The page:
Adjusting Child Custody Arrangements or the Amount of Child Support
What are some typical reasons for changing child support arrangements?
The most common standard for modification of child support is a substantial change in circumstances, which usually refers to a change in income of the parent who is paying support. If the parent suffers a loss of income, that could be a basis for reducing support; conversely, if the parent’s income increases, that could be a basis for increasing support.
Changes in the child’s circumstances can be a reason for modifying support. If the child has significant new expenses such as orthodonture, special classes, or health needs that are not covered by insurance, that too can be a reason for increasing support.
Significant changes in the income of the parent seeking support also can be a basis for modification. If the custodial parent’s income drops (particularly through no fault of the custodial parent), that might be a basis for increasing support. If the custodial parent’s income increases, that might be basis for reducing support from the noncustodial parent.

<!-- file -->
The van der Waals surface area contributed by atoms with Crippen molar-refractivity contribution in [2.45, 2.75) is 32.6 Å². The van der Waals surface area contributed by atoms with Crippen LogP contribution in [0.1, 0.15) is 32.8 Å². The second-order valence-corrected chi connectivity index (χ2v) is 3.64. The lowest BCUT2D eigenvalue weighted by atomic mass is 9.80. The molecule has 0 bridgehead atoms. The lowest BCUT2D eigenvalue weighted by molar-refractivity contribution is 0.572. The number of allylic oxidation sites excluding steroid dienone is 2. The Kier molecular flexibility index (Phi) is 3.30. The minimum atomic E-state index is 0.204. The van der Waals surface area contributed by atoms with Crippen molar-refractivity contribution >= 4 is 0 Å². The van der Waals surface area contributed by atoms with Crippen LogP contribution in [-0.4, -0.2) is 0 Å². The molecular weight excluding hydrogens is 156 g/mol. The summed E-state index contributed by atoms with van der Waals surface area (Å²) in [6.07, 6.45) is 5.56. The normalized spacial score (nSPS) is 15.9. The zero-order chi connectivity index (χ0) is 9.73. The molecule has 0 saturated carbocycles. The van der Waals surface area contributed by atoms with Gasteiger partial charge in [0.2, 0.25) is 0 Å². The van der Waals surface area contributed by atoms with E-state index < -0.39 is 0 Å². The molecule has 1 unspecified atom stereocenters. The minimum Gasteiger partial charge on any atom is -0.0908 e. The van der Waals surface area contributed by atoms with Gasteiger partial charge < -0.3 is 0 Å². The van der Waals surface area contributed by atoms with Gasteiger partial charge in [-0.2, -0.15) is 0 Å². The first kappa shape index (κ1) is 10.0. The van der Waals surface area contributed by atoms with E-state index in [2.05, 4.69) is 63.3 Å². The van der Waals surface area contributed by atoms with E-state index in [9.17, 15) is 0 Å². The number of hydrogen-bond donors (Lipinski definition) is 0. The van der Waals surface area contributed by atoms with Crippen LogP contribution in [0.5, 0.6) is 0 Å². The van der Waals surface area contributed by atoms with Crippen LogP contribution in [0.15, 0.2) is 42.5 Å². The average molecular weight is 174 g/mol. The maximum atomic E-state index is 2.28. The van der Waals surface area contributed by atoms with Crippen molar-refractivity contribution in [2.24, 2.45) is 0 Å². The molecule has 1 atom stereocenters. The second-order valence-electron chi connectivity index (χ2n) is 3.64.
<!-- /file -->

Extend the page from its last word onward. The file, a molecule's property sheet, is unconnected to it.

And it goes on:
When a parent experiences a financial setback, one of the last things the parent may want to do is incur more expenses by hiring an attorney to try to reduce support. But if the parent has a good reason to reduce support, the money is well spent. If the local court is user-friendly, the parent seeking to change support might try to represent himself or herself.
>>What are some typical reasons for a change in custody?
>>Once custody has been awarded, when can the other parent try to get it changed?
>>What if the child wants to live with the other parent?
>>What are some typical reasons for changing child support arrangements?
>>What happens if the parent who has custody wants to move to another state?
>>Can the parents make changes without going to court?
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*Adjusting Child Custody Arrangements or the Amount of Child Support*